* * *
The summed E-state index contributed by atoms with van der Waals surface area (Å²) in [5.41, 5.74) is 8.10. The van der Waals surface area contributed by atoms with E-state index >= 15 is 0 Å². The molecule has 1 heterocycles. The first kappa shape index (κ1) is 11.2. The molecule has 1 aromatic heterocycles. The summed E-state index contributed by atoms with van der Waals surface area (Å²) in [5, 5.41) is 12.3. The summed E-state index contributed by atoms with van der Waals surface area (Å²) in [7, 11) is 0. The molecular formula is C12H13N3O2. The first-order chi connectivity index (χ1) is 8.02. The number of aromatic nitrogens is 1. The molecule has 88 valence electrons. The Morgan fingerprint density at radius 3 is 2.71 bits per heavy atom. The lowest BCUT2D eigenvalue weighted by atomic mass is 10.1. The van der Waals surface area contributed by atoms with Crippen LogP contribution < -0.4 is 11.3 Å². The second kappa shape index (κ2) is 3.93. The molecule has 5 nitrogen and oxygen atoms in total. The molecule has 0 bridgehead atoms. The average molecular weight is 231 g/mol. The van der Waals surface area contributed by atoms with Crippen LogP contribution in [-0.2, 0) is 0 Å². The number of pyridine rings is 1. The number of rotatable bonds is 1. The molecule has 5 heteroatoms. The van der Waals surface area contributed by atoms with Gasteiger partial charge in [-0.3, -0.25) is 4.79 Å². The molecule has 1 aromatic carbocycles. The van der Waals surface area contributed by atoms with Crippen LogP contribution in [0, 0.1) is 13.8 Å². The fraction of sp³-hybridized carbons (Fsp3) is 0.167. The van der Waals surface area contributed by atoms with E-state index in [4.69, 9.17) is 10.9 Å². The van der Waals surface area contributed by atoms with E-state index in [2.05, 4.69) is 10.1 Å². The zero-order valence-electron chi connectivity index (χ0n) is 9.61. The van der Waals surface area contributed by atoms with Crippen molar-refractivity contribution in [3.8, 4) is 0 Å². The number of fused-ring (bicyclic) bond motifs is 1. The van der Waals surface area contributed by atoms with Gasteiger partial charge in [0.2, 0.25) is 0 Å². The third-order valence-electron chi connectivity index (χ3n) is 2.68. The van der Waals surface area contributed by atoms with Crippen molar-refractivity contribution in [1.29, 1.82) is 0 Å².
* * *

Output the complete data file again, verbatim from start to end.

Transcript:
The summed E-state index contributed by atoms with van der Waals surface area (Å²) in [5.41, 5.74) is 8.10. The van der Waals surface area contributed by atoms with E-state index >= 15 is 0 Å². The molecule has 1 heterocycles. The first kappa shape index (κ1) is 11.2. The molecule has 1 aromatic heterocycles. The summed E-state index contributed by atoms with van der Waals surface area (Å²) in [5, 5.41) is 12.3. The summed E-state index contributed by atoms with van der Waals surface area (Å²) in [7, 11) is 0. The molecular formula is C12H13N3O2. The first-order chi connectivity index (χ1) is 8.02. The number of aromatic nitrogens is 1. The molecule has 88 valence electrons. The Morgan fingerprint density at radius 3 is 2.71 bits per heavy atom. The lowest BCUT2D eigenvalue weighted by atomic mass is 10.1. The van der Waals surface area contributed by atoms with Crippen LogP contribution < -0.4 is 11.3 Å². The second kappa shape index (κ2) is 3.93. The molecule has 5 nitrogen and oxygen atoms in total. The molecule has 0 bridgehead atoms. The average molecular weight is 231 g/mol. The van der Waals surface area contributed by atoms with Crippen LogP contribution in [-0.2, 0) is 0 Å². The number of pyridine rings is 1. The number of rotatable bonds is 1. The molecule has 5 heteroatoms. The van der Waals surface area contributed by atoms with Gasteiger partial charge in [-0.3, -0.25) is 4.79 Å². The molecule has 1 aromatic carbocycles. The van der Waals surface area contributed by atoms with Crippen LogP contribution in [0, 0.1) is 13.8 Å². The fraction of sp³-hybridized carbons (Fsp3) is 0.167. The van der Waals surface area contributed by atoms with E-state index in [4.69, 9.17) is 10.9 Å². The van der Waals surface area contributed by atoms with E-state index in [2.05, 4.69) is 10.1 Å². The zero-order valence-electron chi connectivity index (χ0n) is 9.61. The van der Waals surface area contributed by atoms with Crippen molar-refractivity contribution in [3.8, 4) is 0 Å². The number of fused-ring (bicyclic) bond motifs is 1. The van der Waals surface area contributed by atoms with Gasteiger partial charge in [0.2, 0.25) is 0 Å². The third-order valence-electron chi connectivity index (χ3n) is 2.68. The van der Waals surface area contributed by atoms with Crippen molar-refractivity contribution in [1.29, 1.82) is 0 Å².